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What Has One Month of Apple Music Taught Us?

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The reviews are in, and what a month of Apple Music has taught users, is that all that glitters is not gold. Taylor Swift’s open letter toward Apple seemed to mark a change that caused many artists to wait with bated breath as Apple promised that Apple Music’s three month free trial will pay artists for the songs that are streamed.  Along with this promise, Apple Music introduced a new feature known as Beats 1 – a 24-hour radio station DJ’d by some of the music business’s hottest names. Apple Music would also be home to many artists such as Swift who have explicitly taken their songs off of Spotify.

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Good in Theory, Bad in…

However, despite all the amazing features, many listeners are unhappy. Even if Siri can now recommend a scarily accurate song selection, Apple Music has a lot of issues and bugs that have made many users quit their three month subscription within in a week.
Above all these complaints are that Apple has lost its golden touch when it came to user-friendly software. Doing previously easy tasks such as adding a song to the Up Next playlist has become a struggle and using Apple Music on multiple devices is a nightmare compared to its easier to use incarnation iTunes. For weeks on end, Apple support forums were flooded with complaints such as playlist errors, duplicated song titles, playlist disappearing, and mislabeled titles. Whether or not Apple plans on addressing these issues is yet to be said.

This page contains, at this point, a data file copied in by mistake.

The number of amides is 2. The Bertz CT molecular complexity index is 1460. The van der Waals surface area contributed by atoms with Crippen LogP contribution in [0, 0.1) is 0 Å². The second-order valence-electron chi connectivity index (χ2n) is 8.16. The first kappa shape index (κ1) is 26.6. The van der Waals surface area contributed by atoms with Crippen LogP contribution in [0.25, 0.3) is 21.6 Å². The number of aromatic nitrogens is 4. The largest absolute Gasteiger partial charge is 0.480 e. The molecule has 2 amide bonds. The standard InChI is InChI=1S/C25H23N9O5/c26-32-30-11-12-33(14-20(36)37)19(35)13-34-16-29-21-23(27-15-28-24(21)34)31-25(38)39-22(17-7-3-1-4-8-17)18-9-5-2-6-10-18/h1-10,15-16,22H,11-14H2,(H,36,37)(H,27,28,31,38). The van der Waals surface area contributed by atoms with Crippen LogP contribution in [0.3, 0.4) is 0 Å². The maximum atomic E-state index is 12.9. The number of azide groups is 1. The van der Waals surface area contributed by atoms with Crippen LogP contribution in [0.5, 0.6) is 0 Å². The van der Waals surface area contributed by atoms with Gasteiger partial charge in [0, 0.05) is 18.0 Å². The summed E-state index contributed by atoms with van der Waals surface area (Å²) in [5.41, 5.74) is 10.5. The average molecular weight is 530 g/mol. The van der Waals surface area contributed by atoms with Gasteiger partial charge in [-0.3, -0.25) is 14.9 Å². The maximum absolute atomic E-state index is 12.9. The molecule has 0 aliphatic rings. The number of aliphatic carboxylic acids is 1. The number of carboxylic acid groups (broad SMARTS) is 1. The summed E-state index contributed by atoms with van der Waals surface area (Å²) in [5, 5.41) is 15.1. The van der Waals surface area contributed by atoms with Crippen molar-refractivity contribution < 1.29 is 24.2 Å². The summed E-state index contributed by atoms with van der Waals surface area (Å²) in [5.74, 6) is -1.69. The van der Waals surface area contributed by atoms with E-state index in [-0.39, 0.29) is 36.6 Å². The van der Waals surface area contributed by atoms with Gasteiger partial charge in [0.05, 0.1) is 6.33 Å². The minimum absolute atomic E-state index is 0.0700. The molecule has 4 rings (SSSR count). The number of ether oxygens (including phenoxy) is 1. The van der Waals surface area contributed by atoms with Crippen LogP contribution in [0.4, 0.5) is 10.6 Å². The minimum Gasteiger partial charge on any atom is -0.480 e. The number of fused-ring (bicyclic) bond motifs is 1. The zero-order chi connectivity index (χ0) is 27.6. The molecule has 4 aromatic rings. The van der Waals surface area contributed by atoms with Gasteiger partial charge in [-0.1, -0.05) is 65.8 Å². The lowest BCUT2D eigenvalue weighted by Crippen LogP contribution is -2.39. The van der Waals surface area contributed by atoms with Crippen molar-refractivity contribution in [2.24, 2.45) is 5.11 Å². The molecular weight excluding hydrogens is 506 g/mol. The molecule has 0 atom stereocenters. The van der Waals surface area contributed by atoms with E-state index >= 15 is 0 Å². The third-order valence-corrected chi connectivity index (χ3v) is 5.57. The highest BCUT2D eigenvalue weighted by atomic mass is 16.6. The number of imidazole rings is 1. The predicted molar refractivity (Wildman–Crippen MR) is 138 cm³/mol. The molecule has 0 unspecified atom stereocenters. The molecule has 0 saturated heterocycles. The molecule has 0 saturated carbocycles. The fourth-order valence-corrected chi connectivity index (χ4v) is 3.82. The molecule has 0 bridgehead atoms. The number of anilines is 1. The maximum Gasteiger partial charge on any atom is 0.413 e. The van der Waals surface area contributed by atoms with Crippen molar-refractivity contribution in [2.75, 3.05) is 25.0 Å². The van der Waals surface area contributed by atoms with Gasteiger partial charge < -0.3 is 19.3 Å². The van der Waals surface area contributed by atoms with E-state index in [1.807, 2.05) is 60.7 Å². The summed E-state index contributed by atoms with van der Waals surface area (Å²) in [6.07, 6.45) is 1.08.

Beats 1 Keeps it Alive

Apple has yet to make a statement about any future updates to address the issues with Apple Music. Instead, it seems to be focusing its attention on the widely successful Beats 1 radio stations. Among the difficulties that Apple Music presents, Beats 1 shines as the beacon of hope. Apple has expanded its lineup of Beats radio stations. Apple has even been busy launching a possible Beats 2 station in Australia and Asia.
Beats 1 is proving that radio is not dead in the slightest. The draw of Beats 1 is that fact that it provides the communal listening experienced offered by traditional radio. Billboard examined 155 tweets on July 6th to find that the reception for Beats 1 was largely positive. According to their research: “83.9 percent of the tweets expressed positive sentiment, usually about the host, a song or, most often, the station itself.” Fortune even commented, “Beats 1 is killing it on Twitter.” Beats 1 has even got the attention of Labels who are pleased to see the success that the radio stations are having, but hesitate to take any action until the three month Apple Music trail period ends in October. However, with its stand alone success, Beats 1 may become its own separate entity apart from Apple Music.

The Verdict

Apple Music is an odd case. On the one hand, it offers a sub-par music streaming service riddled with issues that falter against dominating services such as Spotify. But on the other hand, it offers a classic DJ run radio service backed by a number of big name artists such as Eminem, Dr. Dre, and Taylor Swift. With results such as these, Apple Music offers a mixed bag of successes and failures. At the very least it is two more months to try Apple Music for free.

Kane McLoughlin

A New York native raised in Vernon Hills, Illinois, Kane McLoughlin is a well traveled writer with a deep passion for reggae, punk-rock, and any pretty much anything you can chill to.
Kane McLoughlin
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